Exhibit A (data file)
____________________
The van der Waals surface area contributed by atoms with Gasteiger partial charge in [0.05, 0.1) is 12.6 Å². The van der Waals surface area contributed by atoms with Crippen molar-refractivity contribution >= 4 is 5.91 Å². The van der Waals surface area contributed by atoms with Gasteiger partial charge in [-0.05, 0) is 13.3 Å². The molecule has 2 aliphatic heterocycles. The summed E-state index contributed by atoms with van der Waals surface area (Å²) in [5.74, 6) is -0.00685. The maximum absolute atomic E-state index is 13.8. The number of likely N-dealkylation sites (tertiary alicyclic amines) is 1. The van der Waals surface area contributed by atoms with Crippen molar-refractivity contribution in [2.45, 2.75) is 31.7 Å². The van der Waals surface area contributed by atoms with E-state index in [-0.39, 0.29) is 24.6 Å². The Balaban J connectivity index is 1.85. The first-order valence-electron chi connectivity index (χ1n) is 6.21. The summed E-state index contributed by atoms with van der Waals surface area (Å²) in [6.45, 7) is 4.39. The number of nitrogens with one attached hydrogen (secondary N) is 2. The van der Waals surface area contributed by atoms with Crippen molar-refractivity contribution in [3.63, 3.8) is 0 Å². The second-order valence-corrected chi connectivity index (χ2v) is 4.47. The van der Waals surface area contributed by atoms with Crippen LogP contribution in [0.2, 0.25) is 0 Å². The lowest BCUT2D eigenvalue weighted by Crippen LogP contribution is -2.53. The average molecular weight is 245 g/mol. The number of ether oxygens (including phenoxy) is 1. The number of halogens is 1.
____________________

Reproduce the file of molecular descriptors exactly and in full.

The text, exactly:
The van der Waals surface area contributed by atoms with Gasteiger partial charge in [0.05, 0.1) is 12.6 Å². The van der Waals surface area contributed by atoms with Crippen molar-refractivity contribution >= 4 is 5.91 Å². The van der Waals surface area contributed by atoms with Gasteiger partial charge in [-0.05, 0) is 13.3 Å². The molecule has 2 aliphatic heterocycles. The summed E-state index contributed by atoms with van der Waals surface area (Å²) in [5.74, 6) is -0.00685. The maximum absolute atomic E-state index is 13.8. The number of likely N-dealkylation sites (tertiary alicyclic amines) is 1. The van der Waals surface area contributed by atoms with Crippen molar-refractivity contribution in [2.45, 2.75) is 31.7 Å². The van der Waals surface area contributed by atoms with E-state index in [-0.39, 0.29) is 24.6 Å². The Balaban J connectivity index is 1.85. The first-order valence-electron chi connectivity index (χ1n) is 6.21. The summed E-state index contributed by atoms with van der Waals surface area (Å²) in [6.45, 7) is 4.39. The number of nitrogens with one attached hydrogen (secondary N) is 2. The van der Waals surface area contributed by atoms with Crippen molar-refractivity contribution in [3.63, 3.8) is 0 Å². The second-order valence-corrected chi connectivity index (χ2v) is 4.47. The van der Waals surface area contributed by atoms with Crippen LogP contribution in [0.2, 0.25) is 0 Å². The lowest BCUT2D eigenvalue weighted by Crippen LogP contribution is -2.53. The average molecular weight is 245 g/mol. The number of ether oxygens (including phenoxy) is 1. The number of halogens is 1.